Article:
Delight cannot be “determined or measured by the existence of certain features” but can be “experienced in multiple ways.” Regardless, “positive emotions, social interaction, and effective problem-solving seem to form the most common triangle among potential constellations of delight.”
Multiple case study takeaways
The second portion of Marja’s thesis included a multiple case study (3 cases) “hand-picked” from the coaching firm of “two entrepreneurs,” each differing in “process, length, and contents as well as the client organizations’ size and field.” The three selected cases corresponded with the coaching service packages offered by the coaches at the time of the study (packages A, B, and C). Qualitative data was gained primarily through interviews. Interventions included the introduction of a question matrix or questionnaire and restructured coaching package offerings. Below are some key takeaways from this portion of the study.
Flexibility and adaptability is essential. A “willingness to negotiate and iterate service offers as well as coaching plans during the co-creation of an already agreed service is a natural way of ensuring service compatibility with their clients’ needs.”
The ability to customize packages gives clients a sense of control which seems to be a “valuable feature throughout” the coaching service.
The Provider and Client influence the effectiveness of coaching.
“Quality of collaboration as well as the final design of the coaching process depends as much on the client as it does on the provider.”
“Until reaching shared commitment and understanding regarding change at least within the executive management, there is little chance of implementing any real change in the rest of the organization.”
Opportunity areas for strengthening the effectiveness of a coaching service include:
Clarifying coaching packages to “support decision-making”
Having a system for “extended feedback”
Supporting negotiation by “elaborating early information sharing”
“Adhering to effective process practices”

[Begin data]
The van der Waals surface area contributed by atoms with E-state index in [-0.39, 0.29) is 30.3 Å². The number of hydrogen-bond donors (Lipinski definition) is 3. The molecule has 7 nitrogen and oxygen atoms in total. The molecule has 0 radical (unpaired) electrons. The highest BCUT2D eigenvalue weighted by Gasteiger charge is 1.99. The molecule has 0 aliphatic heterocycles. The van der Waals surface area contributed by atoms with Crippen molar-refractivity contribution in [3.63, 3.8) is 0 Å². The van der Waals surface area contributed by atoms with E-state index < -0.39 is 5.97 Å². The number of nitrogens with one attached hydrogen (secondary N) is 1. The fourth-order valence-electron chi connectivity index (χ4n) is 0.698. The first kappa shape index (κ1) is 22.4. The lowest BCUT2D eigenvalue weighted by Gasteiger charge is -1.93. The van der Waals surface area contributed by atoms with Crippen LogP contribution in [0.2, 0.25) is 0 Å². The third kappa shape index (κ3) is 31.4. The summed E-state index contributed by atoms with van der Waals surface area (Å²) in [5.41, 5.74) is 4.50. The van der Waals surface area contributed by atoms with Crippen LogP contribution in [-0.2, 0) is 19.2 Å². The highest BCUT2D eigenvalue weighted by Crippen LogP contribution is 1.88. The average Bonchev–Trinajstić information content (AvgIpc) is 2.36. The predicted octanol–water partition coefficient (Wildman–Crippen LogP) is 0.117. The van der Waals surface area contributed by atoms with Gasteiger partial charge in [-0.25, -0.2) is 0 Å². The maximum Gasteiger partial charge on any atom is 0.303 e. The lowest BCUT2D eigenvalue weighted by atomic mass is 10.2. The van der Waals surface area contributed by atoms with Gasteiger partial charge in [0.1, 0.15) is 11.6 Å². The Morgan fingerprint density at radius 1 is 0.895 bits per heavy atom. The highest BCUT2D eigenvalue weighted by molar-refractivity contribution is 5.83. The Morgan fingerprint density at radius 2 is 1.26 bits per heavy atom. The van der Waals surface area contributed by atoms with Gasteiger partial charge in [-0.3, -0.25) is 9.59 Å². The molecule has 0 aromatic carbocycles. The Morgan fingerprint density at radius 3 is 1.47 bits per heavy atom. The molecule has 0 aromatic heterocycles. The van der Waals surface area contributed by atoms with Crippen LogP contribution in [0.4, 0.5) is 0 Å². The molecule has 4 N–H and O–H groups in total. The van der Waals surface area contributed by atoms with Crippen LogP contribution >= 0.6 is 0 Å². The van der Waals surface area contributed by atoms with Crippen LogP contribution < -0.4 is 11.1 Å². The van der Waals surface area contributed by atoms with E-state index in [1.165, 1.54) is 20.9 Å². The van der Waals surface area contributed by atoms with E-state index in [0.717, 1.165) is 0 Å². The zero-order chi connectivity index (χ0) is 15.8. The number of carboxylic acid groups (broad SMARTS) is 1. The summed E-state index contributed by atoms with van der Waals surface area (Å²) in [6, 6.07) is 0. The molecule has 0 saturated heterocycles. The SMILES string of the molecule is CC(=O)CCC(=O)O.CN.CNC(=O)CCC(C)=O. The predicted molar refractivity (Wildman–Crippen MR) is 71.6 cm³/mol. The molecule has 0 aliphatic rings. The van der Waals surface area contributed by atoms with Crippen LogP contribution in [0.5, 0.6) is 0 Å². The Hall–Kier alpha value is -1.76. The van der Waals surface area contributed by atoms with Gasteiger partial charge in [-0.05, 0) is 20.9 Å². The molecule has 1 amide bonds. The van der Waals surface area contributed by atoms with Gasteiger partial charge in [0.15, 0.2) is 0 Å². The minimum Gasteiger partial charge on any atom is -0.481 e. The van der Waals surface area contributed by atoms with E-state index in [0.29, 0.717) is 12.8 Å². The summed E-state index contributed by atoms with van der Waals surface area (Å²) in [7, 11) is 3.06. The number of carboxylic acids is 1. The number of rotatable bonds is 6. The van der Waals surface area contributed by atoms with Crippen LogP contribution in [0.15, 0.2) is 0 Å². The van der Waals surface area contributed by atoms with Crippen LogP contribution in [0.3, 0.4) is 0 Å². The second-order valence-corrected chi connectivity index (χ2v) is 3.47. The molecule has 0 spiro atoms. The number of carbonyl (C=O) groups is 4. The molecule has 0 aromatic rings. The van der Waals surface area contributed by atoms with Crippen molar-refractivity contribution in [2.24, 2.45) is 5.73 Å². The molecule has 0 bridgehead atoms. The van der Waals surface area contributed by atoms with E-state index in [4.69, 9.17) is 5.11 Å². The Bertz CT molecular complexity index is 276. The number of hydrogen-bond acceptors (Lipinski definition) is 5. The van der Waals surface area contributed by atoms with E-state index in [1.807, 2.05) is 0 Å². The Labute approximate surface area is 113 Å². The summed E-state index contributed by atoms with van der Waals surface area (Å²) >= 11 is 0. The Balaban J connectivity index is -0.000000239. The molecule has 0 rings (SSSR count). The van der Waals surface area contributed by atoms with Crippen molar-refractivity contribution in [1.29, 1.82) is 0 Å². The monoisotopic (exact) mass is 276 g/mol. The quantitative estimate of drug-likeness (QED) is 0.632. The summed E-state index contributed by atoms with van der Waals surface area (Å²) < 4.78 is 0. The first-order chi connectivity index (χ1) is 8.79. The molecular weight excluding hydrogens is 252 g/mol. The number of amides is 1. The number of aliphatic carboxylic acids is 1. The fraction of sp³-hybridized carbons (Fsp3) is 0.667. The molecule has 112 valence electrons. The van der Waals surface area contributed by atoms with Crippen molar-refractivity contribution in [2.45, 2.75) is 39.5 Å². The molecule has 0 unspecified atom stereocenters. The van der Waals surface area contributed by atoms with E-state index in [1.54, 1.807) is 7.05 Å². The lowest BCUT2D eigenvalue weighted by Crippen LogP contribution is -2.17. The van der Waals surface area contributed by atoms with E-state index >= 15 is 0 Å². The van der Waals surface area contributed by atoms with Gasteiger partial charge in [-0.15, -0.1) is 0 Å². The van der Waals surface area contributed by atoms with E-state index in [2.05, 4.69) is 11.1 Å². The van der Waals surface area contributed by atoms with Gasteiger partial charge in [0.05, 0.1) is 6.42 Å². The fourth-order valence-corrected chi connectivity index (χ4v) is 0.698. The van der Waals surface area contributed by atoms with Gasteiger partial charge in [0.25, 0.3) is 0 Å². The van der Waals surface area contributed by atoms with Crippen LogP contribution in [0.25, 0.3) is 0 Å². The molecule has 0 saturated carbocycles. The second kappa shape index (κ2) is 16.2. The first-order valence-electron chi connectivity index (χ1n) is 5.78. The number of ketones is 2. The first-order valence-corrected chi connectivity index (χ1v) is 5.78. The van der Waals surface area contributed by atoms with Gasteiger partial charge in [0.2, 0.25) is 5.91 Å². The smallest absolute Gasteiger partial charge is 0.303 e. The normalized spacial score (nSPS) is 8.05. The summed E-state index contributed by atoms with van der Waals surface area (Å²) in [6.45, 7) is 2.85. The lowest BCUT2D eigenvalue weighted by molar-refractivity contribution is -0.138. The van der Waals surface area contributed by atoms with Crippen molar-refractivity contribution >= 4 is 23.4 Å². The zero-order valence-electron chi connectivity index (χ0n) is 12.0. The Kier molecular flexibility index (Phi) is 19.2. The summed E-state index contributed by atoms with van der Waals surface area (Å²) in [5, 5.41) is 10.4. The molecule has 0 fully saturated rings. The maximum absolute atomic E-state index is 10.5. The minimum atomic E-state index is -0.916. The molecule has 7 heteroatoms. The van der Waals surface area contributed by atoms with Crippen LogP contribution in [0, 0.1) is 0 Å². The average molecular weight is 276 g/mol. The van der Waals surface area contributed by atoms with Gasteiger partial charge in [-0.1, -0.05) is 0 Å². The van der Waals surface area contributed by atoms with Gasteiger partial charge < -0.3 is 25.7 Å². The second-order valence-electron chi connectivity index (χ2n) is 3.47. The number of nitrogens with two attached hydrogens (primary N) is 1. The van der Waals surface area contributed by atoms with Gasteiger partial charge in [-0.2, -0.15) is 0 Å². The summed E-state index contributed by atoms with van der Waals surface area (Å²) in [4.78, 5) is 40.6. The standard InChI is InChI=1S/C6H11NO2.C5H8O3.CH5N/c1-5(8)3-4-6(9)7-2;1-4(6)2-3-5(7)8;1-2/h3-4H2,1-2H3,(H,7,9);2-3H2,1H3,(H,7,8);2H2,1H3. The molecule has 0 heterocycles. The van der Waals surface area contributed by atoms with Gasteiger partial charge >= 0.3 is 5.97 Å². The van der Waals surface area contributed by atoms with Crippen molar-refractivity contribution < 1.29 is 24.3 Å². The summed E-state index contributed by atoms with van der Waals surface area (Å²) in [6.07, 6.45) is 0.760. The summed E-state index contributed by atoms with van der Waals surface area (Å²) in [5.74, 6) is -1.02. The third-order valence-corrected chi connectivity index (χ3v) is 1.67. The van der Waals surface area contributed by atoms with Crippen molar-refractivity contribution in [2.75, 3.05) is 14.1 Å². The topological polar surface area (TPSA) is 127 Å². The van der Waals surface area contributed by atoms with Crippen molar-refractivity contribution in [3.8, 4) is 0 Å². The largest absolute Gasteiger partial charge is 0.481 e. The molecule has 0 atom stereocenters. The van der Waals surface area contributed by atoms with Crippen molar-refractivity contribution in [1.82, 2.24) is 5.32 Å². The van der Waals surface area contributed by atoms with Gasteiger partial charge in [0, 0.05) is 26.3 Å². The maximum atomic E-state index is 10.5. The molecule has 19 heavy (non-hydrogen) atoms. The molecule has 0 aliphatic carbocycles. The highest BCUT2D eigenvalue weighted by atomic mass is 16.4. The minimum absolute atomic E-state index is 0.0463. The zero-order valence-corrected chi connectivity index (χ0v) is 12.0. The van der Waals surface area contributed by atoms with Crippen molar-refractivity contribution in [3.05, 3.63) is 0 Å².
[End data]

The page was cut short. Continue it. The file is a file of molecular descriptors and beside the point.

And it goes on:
Strengthening “long-term service impact”
Coaches must “understand their clients’ past, present, and future” and adapt their services to this understanding.
Things to avoid include “too short coaching processes” and too much new information at one time.
Coaches found that introducing a “question matrix was experienced as an effortless and helpful tool worth using especially in every new client meeting.” They found that questions provided a “checklist for the most important questions” and “added structure to early discussions.” A question matrix also “encouraged people to reflect their needs and situation on a deeper level and guided the entrepreneurs themselves.”
Clear and consistent service packages help coaches explain their coaching service in a “consistent and understandable way.” This also made it “easier for entrepreneurs to price and offer” additional services instead of providing them for free—increasing the viability of the coaching business model.
Summary of the results
Figure 39 above shows a summary of the developed “framework” for improving “the effectiveness of” an “organizational coaching service.” Researcher Marja, found that coaches can do the following to increase the effectiveness of their service by:
Increasing flexibility through refined service packages and descriptions.
Increasing viability by developing a system for extended long-term client feedback.
Increasing feasibility and viability by elaborating early information and sharing and investing effective coaching processes.
Increasing desirability and feasibility by enhancing change continuity through long-term service impact and refining service packages based on needs.
It was found that the multiple case portion of the study as well as the theoretical exploration both produced “consistent and complementary” data supporting the above effective coaching practice framework.
What does this mean for coaches today?
There are several key findings within this thesis that are pivotal for coaches today.
It takes “two to tango”
Both coaches and coachees play a role in the effectiveness of a coaching service. As seen in Figure 18 above, there are a variety of characteristics from both the coach and coachee that can influence the effectiveness of a coaching service. For coaches, this indicates a need for an in-depth understanding of a client's needs, context, and goals, dedication, flexibility, and respect. For clients, a shared corporate commitment and an understanding of why they need coaching can positively influence the effectiveness of coaching.
Strategic flexibility can help coaches meet their clients’ needs
Too much flexibility can make it difficult for clients to choose a coaching service or approach and decrease the viability of a coaching firm. Structuring their coaching services was a primary concern of the two entrepreneurs within the multiple case study portion of the thesis. While flexibility was valued by clients, too much flexibility made it difficult for clients to make decisions on coaching packages and resulted in coaches offering extra services without charge, reducing the viability of their coaching business.